This standalone expansion (half-price if you own the original game) features a new victory condition: defeat the Sorcerer King by becoming a god yourself. This is simply accomplished by casting expensive spells using mana, so the strategy is to try to capture as many mana shards as possible and save up for the ascendancy spells. In addition, the undead and dwarves are playable factions, and the game has support for quest editing and sharing through Steamworks. The remainder of the game is the same as before: explore the random maps, found cities and outposts, fight creeps, gather items to craft weapons and armor, research new spells, and fight tactical battles on your way to saving up enough mana to win. Because Sorcerer King: Rivals does not offer any significant gameplay enhancements (just another avenue towards victory through mana production), it is a tough sell as an expansion to the original game.

Friday, September 23, 2016

Lew Pulsipher's Doomstar Gameplay Review

I'm playing Lew Pulsipher's Doomstar, a turn-based strategy game by Large Visible Machine.

The game features a small campaign full of unbalanced missions (the AI is given powerful ships in greater quantities), more fair skirmishes against the AI, and asynchronous online multiplayer. Doomstar incorporates the basic game rules of the classic board game Stratego (simple attack ratings, unknown ship attributes until attacked, highest ship number wins) with a reduced number of units for faster gameplay. The goal is to destroy the enemy command ship with any vessel. Mines don’t  move but destroy everything except light fighters and carriers. Fighters can move as many spaces as they want across the board. Battle cruisers and dreadnoughts are the most powerful units on the board. Black holes allow units to move multiple spaces in a single turn, and two set of fighters can attack the same enemy in the same turn. The AI is decent enough at the game to provide a good challenge, although online multiplayer is where the true action lies. Fans of Stratego will enjoy Doomstar, but the feature set is fairly basic.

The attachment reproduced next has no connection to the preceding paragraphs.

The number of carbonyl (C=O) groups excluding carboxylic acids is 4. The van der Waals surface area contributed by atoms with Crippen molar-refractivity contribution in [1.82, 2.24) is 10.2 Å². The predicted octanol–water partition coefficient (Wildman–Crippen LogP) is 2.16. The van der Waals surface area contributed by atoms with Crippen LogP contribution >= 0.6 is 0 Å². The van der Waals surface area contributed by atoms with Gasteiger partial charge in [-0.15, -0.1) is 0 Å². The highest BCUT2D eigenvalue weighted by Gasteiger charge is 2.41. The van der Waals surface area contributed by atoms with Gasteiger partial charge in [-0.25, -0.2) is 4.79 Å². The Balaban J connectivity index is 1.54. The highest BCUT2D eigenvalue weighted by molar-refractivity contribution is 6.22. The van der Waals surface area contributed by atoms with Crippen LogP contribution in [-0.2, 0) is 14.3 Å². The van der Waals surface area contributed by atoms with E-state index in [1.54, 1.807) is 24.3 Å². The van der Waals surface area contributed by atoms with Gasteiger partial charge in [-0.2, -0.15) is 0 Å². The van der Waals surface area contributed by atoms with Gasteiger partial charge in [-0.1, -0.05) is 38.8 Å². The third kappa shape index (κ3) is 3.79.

Tuesday, September 20, 2016

Cossacks 3 Gameplay Review

I'm playing Cossacks 3, a real-time strategy game by GSC Game World.